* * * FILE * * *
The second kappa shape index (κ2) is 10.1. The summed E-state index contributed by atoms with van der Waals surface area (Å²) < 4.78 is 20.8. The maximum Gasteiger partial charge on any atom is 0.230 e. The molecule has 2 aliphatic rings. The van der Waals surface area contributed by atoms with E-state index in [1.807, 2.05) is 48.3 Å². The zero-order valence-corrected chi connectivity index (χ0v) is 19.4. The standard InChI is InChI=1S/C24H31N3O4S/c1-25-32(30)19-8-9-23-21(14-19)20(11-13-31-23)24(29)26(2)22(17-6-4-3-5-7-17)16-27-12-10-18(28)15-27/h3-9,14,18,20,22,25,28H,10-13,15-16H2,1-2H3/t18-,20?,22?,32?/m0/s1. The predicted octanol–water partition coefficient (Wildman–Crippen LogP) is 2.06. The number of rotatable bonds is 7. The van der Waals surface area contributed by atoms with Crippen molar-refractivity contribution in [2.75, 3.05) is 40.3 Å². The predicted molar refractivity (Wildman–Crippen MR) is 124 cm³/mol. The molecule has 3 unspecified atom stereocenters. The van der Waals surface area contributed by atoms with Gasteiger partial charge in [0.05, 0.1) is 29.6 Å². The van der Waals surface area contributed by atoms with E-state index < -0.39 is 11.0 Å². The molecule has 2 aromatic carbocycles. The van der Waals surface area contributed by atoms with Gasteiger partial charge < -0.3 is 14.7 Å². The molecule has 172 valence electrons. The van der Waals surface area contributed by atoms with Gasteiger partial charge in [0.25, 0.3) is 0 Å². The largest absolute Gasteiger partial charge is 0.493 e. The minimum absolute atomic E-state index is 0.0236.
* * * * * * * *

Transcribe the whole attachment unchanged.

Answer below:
The second kappa shape index (κ2) is 10.1. The summed E-state index contributed by atoms with van der Waals surface area (Å²) < 4.78 is 20.8. The maximum Gasteiger partial charge on any atom is 0.230 e. The molecule has 2 aliphatic rings. The van der Waals surface area contributed by atoms with E-state index in [1.807, 2.05) is 48.3 Å². The zero-order valence-corrected chi connectivity index (χ0v) is 19.4. The standard InChI is InChI=1S/C24H31N3O4S/c1-25-32(30)19-8-9-23-21(14-19)20(11-13-31-23)24(29)26(2)22(17-6-4-3-5-7-17)16-27-12-10-18(28)15-27/h3-9,14,18,20,22,25,28H,10-13,15-16H2,1-2H3/t18-,20?,22?,32?/m0/s1. The predicted octanol–water partition coefficient (Wildman–Crippen LogP) is 2.06. The number of rotatable bonds is 7. The van der Waals surface area contributed by atoms with Crippen molar-refractivity contribution in [2.75, 3.05) is 40.3 Å². The predicted molar refractivity (Wildman–Crippen MR) is 124 cm³/mol. The molecule has 3 unspecified atom stereocenters. The van der Waals surface area contributed by atoms with Gasteiger partial charge in [0.05, 0.1) is 29.6 Å². The van der Waals surface area contributed by atoms with E-state index < -0.39 is 11.0 Å². The molecule has 2 aromatic carbocycles. The van der Waals surface area contributed by atoms with Gasteiger partial charge < -0.3 is 14.7 Å². The molecule has 172 valence electrons. The van der Waals surface area contributed by atoms with Gasteiger partial charge in [0.25, 0.3) is 0 Å². The largest absolute Gasteiger partial charge is 0.493 e. The minimum absolute atomic E-state index is 0.0236.